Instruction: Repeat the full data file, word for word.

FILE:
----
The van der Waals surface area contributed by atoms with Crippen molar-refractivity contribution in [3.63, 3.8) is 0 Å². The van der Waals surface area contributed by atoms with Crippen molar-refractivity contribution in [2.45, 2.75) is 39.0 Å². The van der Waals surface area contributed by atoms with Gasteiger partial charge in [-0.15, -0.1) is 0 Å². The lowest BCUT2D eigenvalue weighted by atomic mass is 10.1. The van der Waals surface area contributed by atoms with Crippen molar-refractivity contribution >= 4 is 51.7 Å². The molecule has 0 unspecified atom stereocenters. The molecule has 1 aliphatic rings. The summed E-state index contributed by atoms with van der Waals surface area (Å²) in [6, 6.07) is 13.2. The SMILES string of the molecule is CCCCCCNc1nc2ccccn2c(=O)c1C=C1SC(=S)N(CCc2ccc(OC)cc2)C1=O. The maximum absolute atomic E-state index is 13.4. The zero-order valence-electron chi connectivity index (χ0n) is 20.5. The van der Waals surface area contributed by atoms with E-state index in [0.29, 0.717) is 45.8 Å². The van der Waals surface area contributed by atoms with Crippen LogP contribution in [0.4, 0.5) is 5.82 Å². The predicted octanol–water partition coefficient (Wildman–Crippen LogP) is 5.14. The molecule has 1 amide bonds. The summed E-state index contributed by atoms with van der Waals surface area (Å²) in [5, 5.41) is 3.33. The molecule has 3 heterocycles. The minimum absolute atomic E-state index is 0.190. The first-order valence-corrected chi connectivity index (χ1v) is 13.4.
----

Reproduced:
The van der Waals surface area contributed by atoms with Crippen molar-refractivity contribution in [3.63, 3.8) is 0 Å². The van der Waals surface area contributed by atoms with Crippen molar-refractivity contribution in [2.45, 2.75) is 39.0 Å². The van der Waals surface area contributed by atoms with Gasteiger partial charge in [-0.15, -0.1) is 0 Å². The lowest BCUT2D eigenvalue weighted by atomic mass is 10.1. The van der Waals surface area contributed by atoms with Crippen molar-refractivity contribution >= 4 is 51.7 Å². The molecule has 0 unspecified atom stereocenters. The molecule has 1 aliphatic rings. The summed E-state index contributed by atoms with van der Waals surface area (Å²) in [6, 6.07) is 13.2. The SMILES string of the molecule is CCCCCCNc1nc2ccccn2c(=O)c1C=C1SC(=S)N(CCc2ccc(OC)cc2)C1=O. The maximum absolute atomic E-state index is 13.4. The zero-order valence-electron chi connectivity index (χ0n) is 20.5. The van der Waals surface area contributed by atoms with E-state index in [0.29, 0.717) is 45.8 Å². The van der Waals surface area contributed by atoms with Crippen LogP contribution in [0.4, 0.5) is 5.82 Å². The predicted octanol–water partition coefficient (Wildman–Crippen LogP) is 5.14. The molecule has 1 amide bonds. The summed E-state index contributed by atoms with van der Waals surface area (Å²) in [5, 5.41) is 3.33. The molecule has 3 heterocycles. The minimum absolute atomic E-state index is 0.190. The first-order valence-corrected chi connectivity index (χ1v) is 13.4.